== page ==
What effect will having this new prosthetic leg have on your life?

I’m mobile in an NHS-funded wheelchair and a prosthetic, but they are extremely basic and outdated. A new leg would be a quantum leap from where I am now. A microprocessor prosthetic works quicker than your brain to adapt to different terrains. At the moment, anything that isn’t flat pavement is a struggle for me and my balance is extremely poor. I walk at the pace of a toddler and it takes four times longer than normal to walk up a set of stairs. On steep inclines I have to walk downhill backwards and lean forwards in order to compensate for the slope. A microprocessor, however, would compensate for me on anything from slopes and stairs to sand. It can be controlled by the stump of your leg and buttocks to lock so that it doesn’t bend, meaning I’d be stable and I would have the confidence to walk around the busy town centre again. The problem is, it costs £25,000.

What is the time frame to have this fitted for you once the funds have been raised?

Raising funds is the time-consuming part. I want to be there, I’ll find a way to be there, by the end of the year. I’ve already received generous donations of over £11,000, including £5,000 from Reynaers. My fundraising total is £30,000 to factor in the consultation sessions and six-monthly check-ups. The limb only comes with a three-year warranty, so I’ll also need to buy an extended warranty.
What sort of rehabilitation will you need to get used to the new prosthetic leg?

I would have to learn to walk again with a new aid – it’s a long process of improving my gait and learning how to maintain the prosthetic. I’m not bothered about falling over. If it happens, it happens, and I’ll just get up and carry on. Lots of amputees don’t learn to walk again because it’s too hard. To put it in perspective, a prosthetic limb weighs 10-12kgs. My goal, however, is to walk normally so that you don’t realise I have a prosthetic limb – and ultimately, to complete a round of golf without using a buggy.

My family and I have been saving money to make this dream a reality, but we simply can’t do it on our own. I’ve just set up a JustGiving page and welcome any donations, big or small, that will allow me regain the independence that was lost in 2009.

Wayne Maycock is known up and down the country for representing aluminium systems company Reynaers and has been in the industry for over 30 years. Now, the UK Commercial Sales Manager is raising money for a new prosthetic leg that will transform his quality of life beyond recognition.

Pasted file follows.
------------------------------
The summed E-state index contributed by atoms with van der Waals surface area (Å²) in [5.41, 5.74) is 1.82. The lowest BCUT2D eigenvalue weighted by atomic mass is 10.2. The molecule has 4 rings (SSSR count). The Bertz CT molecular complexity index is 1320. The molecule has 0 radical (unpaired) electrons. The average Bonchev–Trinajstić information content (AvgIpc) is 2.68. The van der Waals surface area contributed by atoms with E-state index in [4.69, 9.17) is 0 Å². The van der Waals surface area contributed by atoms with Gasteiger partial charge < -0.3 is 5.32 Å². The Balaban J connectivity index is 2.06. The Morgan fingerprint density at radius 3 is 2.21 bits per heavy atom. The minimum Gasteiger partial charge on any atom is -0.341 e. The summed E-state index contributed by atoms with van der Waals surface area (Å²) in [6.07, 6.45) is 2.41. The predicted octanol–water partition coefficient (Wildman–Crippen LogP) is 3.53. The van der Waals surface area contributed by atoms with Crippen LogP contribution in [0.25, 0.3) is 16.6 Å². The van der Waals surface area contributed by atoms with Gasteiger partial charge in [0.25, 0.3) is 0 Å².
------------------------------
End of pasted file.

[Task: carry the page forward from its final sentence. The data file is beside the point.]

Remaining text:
We talk to him to find out his story.

Can you tell us about your accident?

Five of us were golfing in Florida in the US in 2009 with Malcolm Allanson, a well-respected character in the industry. We usually took two cars to go out, but for some reason on this occasion we travelled altogether. We were hit by a drunk driver and I immediately lost consciousness for about 30 seconds

When I came to, we were surrounded by the emergency services. We were numbered one to six in terms of priority to be rescued based on our likelihood to survive. I was number five. Someone realised that I was conscious, I was sedated and in order to save my life, my left leg was amputated above the knee. I also sustained several other injuries including extensive damage to my right leg, a broken pelvis, ribs and arm as well as a collapsed lung. Malcolm, my dear friend and colleague, was number six. He was pronounced dead. Whilst I couldn’t attend his funeral due to my injuries, I’ve been told it was attended by most of the key people in the glazing industry.

What were your initial thoughts after realising you had been involved in something so life changing and then when you realised you were going to have to lose your leg?

After being sedated at the scene, I woke up 24 hours later after 17 hours in surgery. I didn’t know what had happened, but I had lost sensation in my left leg. It wasn’t until a doctor came in and quite brutally told me what had happened, saying that I had to deal with it, that I realised my life would never be the same again. There was no time to mentally prepare as it had already happened. After nearly 50 years of being able bodied, I never would be again. In a way I’m glad he treated me in such a matter-of-fact way, as I’ve never been one to seek sympathy or make a fuss.